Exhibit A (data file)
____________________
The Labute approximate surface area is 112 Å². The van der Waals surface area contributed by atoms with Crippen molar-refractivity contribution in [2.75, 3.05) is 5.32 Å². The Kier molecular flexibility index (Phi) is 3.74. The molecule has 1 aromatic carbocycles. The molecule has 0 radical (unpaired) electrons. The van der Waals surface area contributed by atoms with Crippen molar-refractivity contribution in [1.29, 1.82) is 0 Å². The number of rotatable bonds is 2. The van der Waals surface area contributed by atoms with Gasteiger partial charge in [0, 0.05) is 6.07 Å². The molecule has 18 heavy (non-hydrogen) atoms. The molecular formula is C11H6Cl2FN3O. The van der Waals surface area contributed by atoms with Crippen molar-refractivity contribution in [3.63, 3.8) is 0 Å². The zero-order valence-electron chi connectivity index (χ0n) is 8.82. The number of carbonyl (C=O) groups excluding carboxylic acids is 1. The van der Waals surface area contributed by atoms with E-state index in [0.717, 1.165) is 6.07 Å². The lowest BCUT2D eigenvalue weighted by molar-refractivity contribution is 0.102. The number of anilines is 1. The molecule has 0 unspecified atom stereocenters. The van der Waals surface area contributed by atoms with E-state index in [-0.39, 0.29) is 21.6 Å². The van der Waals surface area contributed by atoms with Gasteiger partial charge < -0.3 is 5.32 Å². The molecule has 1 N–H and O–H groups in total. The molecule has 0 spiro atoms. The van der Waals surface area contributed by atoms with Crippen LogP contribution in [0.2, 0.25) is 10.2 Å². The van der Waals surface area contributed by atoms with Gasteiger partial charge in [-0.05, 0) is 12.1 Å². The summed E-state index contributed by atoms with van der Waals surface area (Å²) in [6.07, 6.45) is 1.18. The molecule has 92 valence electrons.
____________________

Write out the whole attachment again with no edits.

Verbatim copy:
The Labute approximate surface area is 112 Å². The van der Waals surface area contributed by atoms with Crippen molar-refractivity contribution in [2.75, 3.05) is 5.32 Å². The Kier molecular flexibility index (Phi) is 3.74. The molecule has 1 aromatic carbocycles. The molecule has 0 radical (unpaired) electrons. The van der Waals surface area contributed by atoms with Crippen molar-refractivity contribution in [1.29, 1.82) is 0 Å². The number of rotatable bonds is 2. The van der Waals surface area contributed by atoms with Gasteiger partial charge in [0, 0.05) is 6.07 Å². The molecule has 18 heavy (non-hydrogen) atoms. The molecular formula is C11H6Cl2FN3O. The van der Waals surface area contributed by atoms with Crippen molar-refractivity contribution in [3.63, 3.8) is 0 Å². The zero-order valence-electron chi connectivity index (χ0n) is 8.82. The number of carbonyl (C=O) groups excluding carboxylic acids is 1. The van der Waals surface area contributed by atoms with E-state index in [0.717, 1.165) is 6.07 Å². The lowest BCUT2D eigenvalue weighted by molar-refractivity contribution is 0.102. The number of anilines is 1. The molecule has 0 unspecified atom stereocenters. The van der Waals surface area contributed by atoms with E-state index in [-0.39, 0.29) is 21.6 Å². The van der Waals surface area contributed by atoms with Gasteiger partial charge < -0.3 is 5.32 Å². The molecule has 1 N–H and O–H groups in total. The molecule has 0 spiro atoms. The van der Waals surface area contributed by atoms with Crippen LogP contribution in [0.2, 0.25) is 10.2 Å². The van der Waals surface area contributed by atoms with Gasteiger partial charge in [-0.05, 0) is 12.1 Å². The summed E-state index contributed by atoms with van der Waals surface area (Å²) in [6.07, 6.45) is 1.18. The molecule has 92 valence electrons.